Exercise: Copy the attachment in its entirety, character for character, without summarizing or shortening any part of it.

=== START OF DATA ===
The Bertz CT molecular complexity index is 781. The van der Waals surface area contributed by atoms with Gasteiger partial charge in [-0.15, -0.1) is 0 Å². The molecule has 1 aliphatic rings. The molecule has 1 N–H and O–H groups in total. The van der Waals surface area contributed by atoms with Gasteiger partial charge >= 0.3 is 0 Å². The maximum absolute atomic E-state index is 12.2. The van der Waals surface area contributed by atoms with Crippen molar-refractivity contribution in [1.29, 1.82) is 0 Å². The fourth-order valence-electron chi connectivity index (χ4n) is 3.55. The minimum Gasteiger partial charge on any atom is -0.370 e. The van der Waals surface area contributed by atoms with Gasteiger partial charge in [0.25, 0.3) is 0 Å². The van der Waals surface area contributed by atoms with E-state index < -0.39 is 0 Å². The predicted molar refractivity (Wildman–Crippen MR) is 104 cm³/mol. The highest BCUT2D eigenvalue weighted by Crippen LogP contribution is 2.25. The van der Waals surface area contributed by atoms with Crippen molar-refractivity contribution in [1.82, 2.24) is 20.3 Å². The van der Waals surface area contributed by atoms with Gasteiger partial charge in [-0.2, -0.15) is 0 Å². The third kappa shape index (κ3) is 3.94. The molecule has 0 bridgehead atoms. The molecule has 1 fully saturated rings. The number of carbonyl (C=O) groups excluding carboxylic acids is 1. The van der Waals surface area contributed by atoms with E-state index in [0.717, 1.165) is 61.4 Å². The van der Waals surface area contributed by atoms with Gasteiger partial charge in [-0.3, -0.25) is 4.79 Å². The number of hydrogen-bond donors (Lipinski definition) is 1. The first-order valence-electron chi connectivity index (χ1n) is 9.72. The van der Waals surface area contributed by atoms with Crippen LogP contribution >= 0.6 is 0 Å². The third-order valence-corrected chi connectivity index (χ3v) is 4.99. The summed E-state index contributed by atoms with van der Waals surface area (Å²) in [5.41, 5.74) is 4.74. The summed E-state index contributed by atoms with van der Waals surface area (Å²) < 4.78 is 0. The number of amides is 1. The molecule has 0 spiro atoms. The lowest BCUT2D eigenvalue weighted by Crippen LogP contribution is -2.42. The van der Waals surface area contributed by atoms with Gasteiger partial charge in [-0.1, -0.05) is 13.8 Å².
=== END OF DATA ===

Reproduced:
The Bertz CT molecular complexity index is 781. The van der Waals surface area contributed by atoms with Gasteiger partial charge in [-0.15, -0.1) is 0 Å². The molecule has 1 aliphatic rings. The molecule has 1 N–H and O–H groups in total. The van der Waals surface area contributed by atoms with Gasteiger partial charge >= 0.3 is 0 Å². The maximum absolute atomic E-state index is 12.2. The van der Waals surface area contributed by atoms with Crippen molar-refractivity contribution in [1.29, 1.82) is 0 Å². The fourth-order valence-electron chi connectivity index (χ4n) is 3.55. The minimum Gasteiger partial charge on any atom is -0.370 e. The van der Waals surface area contributed by atoms with Gasteiger partial charge in [0.25, 0.3) is 0 Å². The van der Waals surface area contributed by atoms with E-state index < -0.39 is 0 Å². The predicted molar refractivity (Wildman–Crippen MR) is 104 cm³/mol. The highest BCUT2D eigenvalue weighted by Crippen LogP contribution is 2.25. The van der Waals surface area contributed by atoms with Crippen molar-refractivity contribution in [1.82, 2.24) is 20.3 Å². The van der Waals surface area contributed by atoms with Gasteiger partial charge in [-0.2, -0.15) is 0 Å². The third kappa shape index (κ3) is 3.94. The molecule has 0 bridgehead atoms. The molecule has 1 fully saturated rings. The number of carbonyl (C=O) groups excluding carboxylic acids is 1. The van der Waals surface area contributed by atoms with E-state index in [0.717, 1.165) is 61.4 Å². The van der Waals surface area contributed by atoms with Gasteiger partial charge in [-0.3, -0.25) is 4.79 Å². The number of hydrogen-bond donors (Lipinski definition) is 1. The first-order valence-electron chi connectivity index (χ1n) is 9.72. The van der Waals surface area contributed by atoms with Crippen LogP contribution >= 0.6 is 0 Å². The third-order valence-corrected chi connectivity index (χ3v) is 4.99. The summed E-state index contributed by atoms with van der Waals surface area (Å²) in [5.41, 5.74) is 4.74. The summed E-state index contributed by atoms with van der Waals surface area (Å²) < 4.78 is 0. The number of amides is 1. The molecule has 0 spiro atoms. The lowest BCUT2D eigenvalue weighted by Crippen LogP contribution is -2.42. The van der Waals surface area contributed by atoms with Gasteiger partial charge in [-0.1, -0.05) is 13.8 Å².